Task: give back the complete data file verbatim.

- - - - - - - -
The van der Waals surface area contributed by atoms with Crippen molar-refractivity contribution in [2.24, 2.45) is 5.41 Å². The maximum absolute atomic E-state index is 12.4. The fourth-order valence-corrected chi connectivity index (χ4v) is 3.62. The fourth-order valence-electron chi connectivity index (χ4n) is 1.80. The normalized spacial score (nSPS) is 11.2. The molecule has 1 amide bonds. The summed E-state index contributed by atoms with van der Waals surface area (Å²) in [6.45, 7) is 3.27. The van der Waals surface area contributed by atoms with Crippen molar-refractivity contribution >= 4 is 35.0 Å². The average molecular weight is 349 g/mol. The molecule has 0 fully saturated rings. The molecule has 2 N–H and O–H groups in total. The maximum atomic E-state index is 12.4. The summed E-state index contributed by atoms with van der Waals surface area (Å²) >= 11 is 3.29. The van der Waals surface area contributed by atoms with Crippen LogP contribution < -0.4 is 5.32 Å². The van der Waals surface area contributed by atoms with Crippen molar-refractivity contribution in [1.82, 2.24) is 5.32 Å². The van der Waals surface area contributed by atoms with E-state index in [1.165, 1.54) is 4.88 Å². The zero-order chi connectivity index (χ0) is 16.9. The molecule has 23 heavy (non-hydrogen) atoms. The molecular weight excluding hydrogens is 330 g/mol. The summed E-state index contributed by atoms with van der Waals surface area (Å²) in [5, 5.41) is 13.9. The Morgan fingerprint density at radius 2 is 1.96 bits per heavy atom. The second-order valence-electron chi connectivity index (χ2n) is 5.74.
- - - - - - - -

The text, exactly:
The van der Waals surface area contributed by atoms with Crippen molar-refractivity contribution in [2.24, 2.45) is 5.41 Å². The maximum absolute atomic E-state index is 12.4. The fourth-order valence-corrected chi connectivity index (χ4v) is 3.62. The fourth-order valence-electron chi connectivity index (χ4n) is 1.80. The normalized spacial score (nSPS) is 11.2. The molecule has 1 amide bonds. The summed E-state index contributed by atoms with van der Waals surface area (Å²) in [6.45, 7) is 3.27. The van der Waals surface area contributed by atoms with Crippen molar-refractivity contribution >= 4 is 35.0 Å². The average molecular weight is 349 g/mol. The molecule has 0 fully saturated rings. The molecule has 2 N–H and O–H groups in total. The maximum atomic E-state index is 12.4. The summed E-state index contributed by atoms with van der Waals surface area (Å²) >= 11 is 3.29. The van der Waals surface area contributed by atoms with Crippen LogP contribution < -0.4 is 5.32 Å². The van der Waals surface area contributed by atoms with Crippen molar-refractivity contribution in [1.82, 2.24) is 5.32 Å². The van der Waals surface area contributed by atoms with E-state index in [1.165, 1.54) is 4.88 Å². The zero-order chi connectivity index (χ0) is 16.9. The molecule has 23 heavy (non-hydrogen) atoms. The molecular weight excluding hydrogens is 330 g/mol. The summed E-state index contributed by atoms with van der Waals surface area (Å²) in [5, 5.41) is 13.9. The Morgan fingerprint density at radius 2 is 1.96 bits per heavy atom. The second-order valence-electron chi connectivity index (χ2n) is 5.74.